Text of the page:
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History of Iowa From the Earliest Times to the Beginning of the Twentieth Century/4/Clark Dunham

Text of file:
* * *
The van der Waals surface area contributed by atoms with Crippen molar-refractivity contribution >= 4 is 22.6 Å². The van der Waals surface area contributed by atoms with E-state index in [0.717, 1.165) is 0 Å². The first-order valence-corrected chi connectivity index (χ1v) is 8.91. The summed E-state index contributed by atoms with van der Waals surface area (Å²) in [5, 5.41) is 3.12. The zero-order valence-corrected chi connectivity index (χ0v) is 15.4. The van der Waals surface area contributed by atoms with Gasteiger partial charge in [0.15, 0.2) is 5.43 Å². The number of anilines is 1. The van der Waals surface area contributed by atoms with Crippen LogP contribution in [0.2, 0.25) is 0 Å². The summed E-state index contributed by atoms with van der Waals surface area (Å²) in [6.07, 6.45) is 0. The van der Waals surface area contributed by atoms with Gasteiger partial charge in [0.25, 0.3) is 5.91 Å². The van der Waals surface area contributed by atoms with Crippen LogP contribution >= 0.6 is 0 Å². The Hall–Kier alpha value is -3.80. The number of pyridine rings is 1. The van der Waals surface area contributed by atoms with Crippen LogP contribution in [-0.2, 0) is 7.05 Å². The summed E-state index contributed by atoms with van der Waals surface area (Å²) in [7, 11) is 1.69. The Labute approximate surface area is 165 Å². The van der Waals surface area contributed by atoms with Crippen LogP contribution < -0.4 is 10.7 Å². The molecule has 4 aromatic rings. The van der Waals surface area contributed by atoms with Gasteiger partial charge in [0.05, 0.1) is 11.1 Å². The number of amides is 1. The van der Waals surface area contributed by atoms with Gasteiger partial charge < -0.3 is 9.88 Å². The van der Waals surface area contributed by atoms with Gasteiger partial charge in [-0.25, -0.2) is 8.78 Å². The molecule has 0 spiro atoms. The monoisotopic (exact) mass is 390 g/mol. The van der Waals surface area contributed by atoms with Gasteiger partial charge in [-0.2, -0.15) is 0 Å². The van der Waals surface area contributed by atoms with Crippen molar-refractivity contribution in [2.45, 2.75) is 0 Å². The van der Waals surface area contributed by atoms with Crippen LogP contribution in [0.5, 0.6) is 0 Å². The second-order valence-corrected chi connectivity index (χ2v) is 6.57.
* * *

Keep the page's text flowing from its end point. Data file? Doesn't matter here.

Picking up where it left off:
CLARK DUNHAM, one of the notable pioneer journalists of Iowa, was born at New Haven, Vermont, January 21, 1816. His father removed to Ohio when he was a child and Clark, after attending the public schools, entered Granville College where he graduated. He acquired a knowledge of the printing business and with the aid of his father purchased the Newark Gazette and for fourteen years was its editor and proprietor. In 1854 he removed to Burlington, Iowa, where, with the assistance of his brother-in-law, he purchased the Hawkeye, then a tri-weekly journal. When the Republican party was organized the Hawkeye became one of the ablest exponents of its principles and Mr. Dunham developed into one of the most successful editors in the State. He knew how to make a newspaper before the era of telegraphs and daily papers. While he was not a voluminous writer, he knew just what the public wanted in a paper and gave it. The Hawkeye under his management was the best known and most influential paper in Iowa and became widely known throughout the West. Mr. Dunham was a trusted friend of James W. Grimes, Samuel J. Kirkwood, James F. Wilson and Samuel F. Miller. During the War of the Rebellion Mr. Dunham was one of the first to realize that it could only end with the destruction of slavery and the Hawkeye was striking sturdy blows against that remnant of barbarism while others were vainly attempting compromise. In 1867 Mr. Dunham was appointed postmaster of Burlington, which position he held until his death which occurred on the 12th of April, 1871.